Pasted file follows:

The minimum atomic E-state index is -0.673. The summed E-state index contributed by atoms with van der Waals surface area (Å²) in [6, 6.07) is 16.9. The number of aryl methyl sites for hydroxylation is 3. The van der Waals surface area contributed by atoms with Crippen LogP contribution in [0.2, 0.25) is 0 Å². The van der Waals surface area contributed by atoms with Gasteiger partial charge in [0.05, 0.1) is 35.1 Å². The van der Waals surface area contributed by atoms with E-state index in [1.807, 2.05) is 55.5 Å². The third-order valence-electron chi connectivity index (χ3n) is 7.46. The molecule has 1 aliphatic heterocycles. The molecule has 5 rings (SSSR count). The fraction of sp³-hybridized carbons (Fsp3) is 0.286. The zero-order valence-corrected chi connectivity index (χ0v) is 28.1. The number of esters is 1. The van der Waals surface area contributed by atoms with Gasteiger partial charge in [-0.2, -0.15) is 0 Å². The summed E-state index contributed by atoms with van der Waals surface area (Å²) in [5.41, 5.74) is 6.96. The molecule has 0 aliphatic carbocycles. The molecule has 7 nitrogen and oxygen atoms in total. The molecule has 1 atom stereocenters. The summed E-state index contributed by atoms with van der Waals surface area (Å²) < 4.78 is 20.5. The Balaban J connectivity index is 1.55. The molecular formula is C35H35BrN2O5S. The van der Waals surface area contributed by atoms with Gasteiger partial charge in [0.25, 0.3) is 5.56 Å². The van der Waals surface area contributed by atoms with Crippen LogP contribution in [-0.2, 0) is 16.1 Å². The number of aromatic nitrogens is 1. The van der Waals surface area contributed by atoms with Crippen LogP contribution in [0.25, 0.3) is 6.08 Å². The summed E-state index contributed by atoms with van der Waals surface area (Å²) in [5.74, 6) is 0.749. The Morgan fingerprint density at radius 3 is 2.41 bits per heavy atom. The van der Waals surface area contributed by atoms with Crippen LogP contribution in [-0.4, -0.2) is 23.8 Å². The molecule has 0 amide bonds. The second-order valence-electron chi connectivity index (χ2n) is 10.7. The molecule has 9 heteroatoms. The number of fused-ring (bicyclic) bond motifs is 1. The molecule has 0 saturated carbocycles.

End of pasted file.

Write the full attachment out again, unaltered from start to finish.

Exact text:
The minimum atomic E-state index is -0.673. The summed E-state index contributed by atoms with van der Waals surface area (Å²) in [6, 6.07) is 16.9. The number of aryl methyl sites for hydroxylation is 3. The van der Waals surface area contributed by atoms with Crippen LogP contribution in [0.2, 0.25) is 0 Å². The van der Waals surface area contributed by atoms with Gasteiger partial charge in [0.05, 0.1) is 35.1 Å². The van der Waals surface area contributed by atoms with E-state index in [1.807, 2.05) is 55.5 Å². The third-order valence-electron chi connectivity index (χ3n) is 7.46. The molecule has 1 aliphatic heterocycles. The molecule has 5 rings (SSSR count). The fraction of sp³-hybridized carbons (Fsp3) is 0.286. The zero-order valence-corrected chi connectivity index (χ0v) is 28.1. The number of esters is 1. The van der Waals surface area contributed by atoms with Gasteiger partial charge in [-0.2, -0.15) is 0 Å². The summed E-state index contributed by atoms with van der Waals surface area (Å²) in [5.41, 5.74) is 6.96. The molecule has 0 aliphatic carbocycles. The molecule has 7 nitrogen and oxygen atoms in total. The molecule has 1 atom stereocenters. The summed E-state index contributed by atoms with van der Waals surface area (Å²) < 4.78 is 20.5. The Balaban J connectivity index is 1.55. The molecular formula is C35H35BrN2O5S. The van der Waals surface area contributed by atoms with Gasteiger partial charge in [0.25, 0.3) is 5.56 Å². The van der Waals surface area contributed by atoms with Crippen LogP contribution in [-0.2, 0) is 16.1 Å². The number of aromatic nitrogens is 1. The van der Waals surface area contributed by atoms with Crippen LogP contribution in [0.25, 0.3) is 6.08 Å². The summed E-state index contributed by atoms with van der Waals surface area (Å²) in [5.74, 6) is 0.749. The Morgan fingerprint density at radius 3 is 2.41 bits per heavy atom. The van der Waals surface area contributed by atoms with Crippen LogP contribution in [-0.4, -0.2) is 23.8 Å². The molecule has 0 amide bonds. The second-order valence-electron chi connectivity index (χ2n) is 10.7. The molecule has 9 heteroatoms. The number of fused-ring (bicyclic) bond motifs is 1. The molecule has 0 saturated carbocycles.